Although it is too soon to say we have reached the end of the COVID-19 pandemic, scientists, politicians, and ordinary citizens are looking to the future and asking the same question—will there be another one? The simple answer is yes.
Climate change and an ever-growing global population mean that there is more contact between humans and animals, which is a key source of new viral threats. We already live with influenza, which has killed millions in past pandemics, and frequently mutates into new strains. In addition, we face the growing threat of antibiotic-resistant infections, which could alter our ability to respond to general health crises. Therefore, it seems the more relevant question is whether we will handle the next situation better.
“It is likely we will have more pandemics, as higher population and more proximity to animals puts pressure on the ecosystem and leads to an increase in diseases,” says Hala Audi (Figure 1), former director of Strategy, Performance and Assurance at the U.K. Government’s Infrastructure and Projects Authority, and currently CEO at Unizima, which delivers facilities, services, and expertise to meet local demand for biologics in low-to-middle-income countries. “We are putting incredible pressure on the planet and many epidemics and pandemics have come from diseases jumping from animals to humans,” she adds. “So, the risk is only for an acceleration of their number, particularly in developing countries facing climate challenges.”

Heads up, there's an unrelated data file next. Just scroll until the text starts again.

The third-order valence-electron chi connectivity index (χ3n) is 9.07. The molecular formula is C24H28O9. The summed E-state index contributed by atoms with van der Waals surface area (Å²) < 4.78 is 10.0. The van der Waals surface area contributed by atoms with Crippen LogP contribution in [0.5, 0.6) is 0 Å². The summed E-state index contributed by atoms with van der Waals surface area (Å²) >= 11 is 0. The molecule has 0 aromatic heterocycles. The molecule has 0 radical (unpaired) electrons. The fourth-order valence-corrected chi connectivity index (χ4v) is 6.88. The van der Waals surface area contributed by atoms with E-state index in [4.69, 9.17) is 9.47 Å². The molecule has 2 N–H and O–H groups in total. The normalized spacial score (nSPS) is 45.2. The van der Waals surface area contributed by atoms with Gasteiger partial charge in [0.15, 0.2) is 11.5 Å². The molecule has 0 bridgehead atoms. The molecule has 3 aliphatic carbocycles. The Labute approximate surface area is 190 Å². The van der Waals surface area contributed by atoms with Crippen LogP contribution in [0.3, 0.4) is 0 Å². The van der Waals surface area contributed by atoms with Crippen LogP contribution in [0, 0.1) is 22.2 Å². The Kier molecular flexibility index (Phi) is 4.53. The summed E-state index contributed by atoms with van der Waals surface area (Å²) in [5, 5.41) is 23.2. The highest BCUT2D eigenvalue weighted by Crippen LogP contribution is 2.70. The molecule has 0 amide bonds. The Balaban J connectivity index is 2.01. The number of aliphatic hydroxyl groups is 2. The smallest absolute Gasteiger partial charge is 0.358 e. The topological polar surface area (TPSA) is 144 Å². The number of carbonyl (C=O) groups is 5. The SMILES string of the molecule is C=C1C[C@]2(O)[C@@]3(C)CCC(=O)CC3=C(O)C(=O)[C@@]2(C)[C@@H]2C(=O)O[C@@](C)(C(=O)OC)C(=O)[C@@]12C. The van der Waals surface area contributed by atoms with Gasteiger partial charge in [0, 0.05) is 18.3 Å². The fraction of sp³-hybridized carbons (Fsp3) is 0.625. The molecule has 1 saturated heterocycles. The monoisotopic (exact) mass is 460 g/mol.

Pandemic preparedness is, for now, a high priority on political, scientific, and social agendas, and preparation will be informed by the successes and the shortfalls in the world’s response to COVID-19. Continued investment in key measures also helps ensure we can better meet today’s health care needs.